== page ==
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6 KEY MOMENTS
IN THE STRUGGLE FOR CIVIL RIGHTS

By Charles Apple
The Spokesman-Review

Change doesn’t come without sweat and tears. And all too often, change comes incredibly slowly and only after people bind together – or march together or sit together or boycott together – to show they support that change.

This is a lesson our country has learned time and time again. Yet, far too many of us still refuse to catch on.


(Mariner’s Museum)

1. July 26, 1948

TRUMAN ORDERS THE MILITARY TO INTEGRATE

President Harry Truman issued executive order No. 9981, stating “there shall be equality of treatment and opportunity for all persons in the armed services without regard to race, color, religion or national origin.”

The order also established the Fahy Committee to investigate and advise civilian leadership on implementing the new policy.

A number of military leaders openly defied the order – most notably Secretary of the Army Kenneth Claiborne Royall, who was forced into retirement in 1949.


(Associated Press)

2. May 17, 1954

BROWN V. BOARD OF EDUCATION

Throughout the South, politicians opposed the ruling. In Virginia, opponents tried shutting down schools instead of integrating them. The governor of Arkansas used the National Guard to block Black students from schools in Little Rock.

President Dwight Eisenhower then sent federal troops to ensure the nine students could enroll. This led to more litigation and, eventually, yet another Supreme Court case.

In 1958’s Cooper v. Aaron, the court ruled states were constitutionally required to implement integration.


(Associated Press)

3. Dec. 1, 1955

THE MONTGOMERY BUS BOYCOTT

After Rosa Parks was arrested for refusing to give up her seat on a Montgomery, Alabama, bus to a white passengers, the NAACP organized a boycott: About 75 percent of riders were black. Whites retaliated by firebombing homes of leaders.

One of the leaders, the Rev. Martin Luther King Jr., was arrested for conspiring to interfere with a business. He spent two weeks in jail, but the protest continued.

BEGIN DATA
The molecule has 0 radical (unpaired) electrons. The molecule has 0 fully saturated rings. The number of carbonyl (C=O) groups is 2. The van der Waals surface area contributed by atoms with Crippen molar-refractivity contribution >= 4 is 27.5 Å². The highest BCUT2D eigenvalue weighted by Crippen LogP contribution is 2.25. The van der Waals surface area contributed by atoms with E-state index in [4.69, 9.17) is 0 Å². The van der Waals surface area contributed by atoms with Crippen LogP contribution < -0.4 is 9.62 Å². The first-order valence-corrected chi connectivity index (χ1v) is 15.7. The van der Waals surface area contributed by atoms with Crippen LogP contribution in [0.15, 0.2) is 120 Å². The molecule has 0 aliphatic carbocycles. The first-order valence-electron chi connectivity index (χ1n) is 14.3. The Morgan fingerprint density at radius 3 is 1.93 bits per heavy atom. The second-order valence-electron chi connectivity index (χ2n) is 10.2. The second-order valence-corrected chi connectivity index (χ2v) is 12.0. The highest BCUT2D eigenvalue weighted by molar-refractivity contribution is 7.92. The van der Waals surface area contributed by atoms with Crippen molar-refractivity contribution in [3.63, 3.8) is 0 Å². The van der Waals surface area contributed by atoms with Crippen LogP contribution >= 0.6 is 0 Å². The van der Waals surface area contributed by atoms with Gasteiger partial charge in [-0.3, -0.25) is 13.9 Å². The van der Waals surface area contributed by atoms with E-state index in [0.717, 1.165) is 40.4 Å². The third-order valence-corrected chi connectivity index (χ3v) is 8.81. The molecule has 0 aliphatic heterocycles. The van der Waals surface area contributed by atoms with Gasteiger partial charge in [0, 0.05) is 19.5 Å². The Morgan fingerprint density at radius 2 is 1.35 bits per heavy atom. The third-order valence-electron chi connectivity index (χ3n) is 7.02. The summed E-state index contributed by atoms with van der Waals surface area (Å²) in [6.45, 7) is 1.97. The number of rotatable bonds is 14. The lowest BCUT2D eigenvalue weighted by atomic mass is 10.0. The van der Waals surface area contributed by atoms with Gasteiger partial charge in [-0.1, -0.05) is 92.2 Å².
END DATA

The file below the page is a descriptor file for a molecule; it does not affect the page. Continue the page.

In June 1956, a federal court ruled segregation on buses was unconstitutional. The Supreme Court upheld that decision that November and the boycott ended Dec. 20, 1956.


(Greensboro News & Record)

4. Feb. 1, 1960

THE GREENSBORO LUNCH COUNTER SIT-INS

Four students from North Carolina A&T University visited a Woolworth store in downtown Greensboro, buying toothpaste and other items. They then purposely sat down at the whites-only lunch counter, where they were refused service.

The next day, 20 students participated. Whites came to heckle and harass the protesters, who stayed each day until closing. Eventually, more than 300 students were involved. Similar demonstrations sprang up in other Southern cities.

On July 25, Woolworth lunch counters began serving Black customers.


(Associated Press)

5. Aug. 28, 1963

MARTIN LUTHER KING JR.: ‘I HAVE A DREAM’

While marches, protests and brutal countermeasures by police forces helped bring the struggle for civil rights to light, it was a moving speech by King on the steps of the Lincoln Memorial that made for the movement’s most iconic moment.

At the urging of singer Mahalia Jackson, King departed from his prepared notes. “I have a dream,” King said, “that my four little children will one day live in a nation where they will not be judged by the color of their skin but by the content of their character.”

Millions of Americans, watching on live national TV, took note.


(The White House)

6. July 2, 1964

THE CIVIL RIGHTS ACT FINALLY PASSES

In June 1963, President John F. Kennedy called for Civil Rights legislation and worked for the rest of that year for its passage. A segregationist Democrat, however, chaired the House Rules Committee and kept the bill bottled up until after Kennedy’s assassination.

A filibuster by Southern senators caused the bill to get watered down, but it did pass. With King looking on, President Lyndon Johnson signed the bill, outlawing discrimination based on race, color, religion, sex or national origin and ending segregation in schools, workplaces and places where the public is served.

Sources: United States Courts, United States Senate, U.S. Dept. of Defense, National Park Service, Library of Congress, CongressLink, ConstitutionalFacts.com, the Oyez Project, National Association for the Advancement of Colored People, Civil Rights Movement Veterans, International Civil Rights Center & Museum, Harry S. Truman Library & Museum, North Carolina History Project, Greensboro News & Record, Encyclopedia Brittanica, the History Channel, PBS, Chicago Tribune